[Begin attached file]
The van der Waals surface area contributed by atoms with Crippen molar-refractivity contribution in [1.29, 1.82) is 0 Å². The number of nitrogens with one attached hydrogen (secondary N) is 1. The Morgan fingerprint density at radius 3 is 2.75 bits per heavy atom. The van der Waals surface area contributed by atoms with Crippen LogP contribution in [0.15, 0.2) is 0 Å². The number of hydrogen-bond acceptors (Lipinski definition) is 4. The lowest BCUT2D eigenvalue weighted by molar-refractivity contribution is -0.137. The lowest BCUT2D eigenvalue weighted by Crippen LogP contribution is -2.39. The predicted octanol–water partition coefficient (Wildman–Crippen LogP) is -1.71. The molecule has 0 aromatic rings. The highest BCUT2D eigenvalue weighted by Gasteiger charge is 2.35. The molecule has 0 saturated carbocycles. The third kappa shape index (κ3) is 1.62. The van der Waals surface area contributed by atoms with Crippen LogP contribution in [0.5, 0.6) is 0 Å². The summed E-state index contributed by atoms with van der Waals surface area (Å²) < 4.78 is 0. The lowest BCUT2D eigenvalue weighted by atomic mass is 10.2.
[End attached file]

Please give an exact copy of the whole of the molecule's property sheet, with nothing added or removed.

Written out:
The van der Waals surface area contributed by atoms with Crippen molar-refractivity contribution in [1.29, 1.82) is 0 Å². The number of nitrogens with one attached hydrogen (secondary N) is 1. The Morgan fingerprint density at radius 3 is 2.75 bits per heavy atom. The van der Waals surface area contributed by atoms with Crippen LogP contribution in [0.15, 0.2) is 0 Å². The number of hydrogen-bond acceptors (Lipinski definition) is 4. The lowest BCUT2D eigenvalue weighted by molar-refractivity contribution is -0.137. The lowest BCUT2D eigenvalue weighted by Crippen LogP contribution is -2.39. The predicted octanol–water partition coefficient (Wildman–Crippen LogP) is -1.71. The molecule has 0 aromatic rings. The highest BCUT2D eigenvalue weighted by Gasteiger charge is 2.35. The molecule has 0 saturated carbocycles. The third kappa shape index (κ3) is 1.62. The van der Waals surface area contributed by atoms with Crippen LogP contribution in [0.5, 0.6) is 0 Å². The summed E-state index contributed by atoms with van der Waals surface area (Å²) < 4.78 is 0. The lowest BCUT2D eigenvalue weighted by atomic mass is 10.2.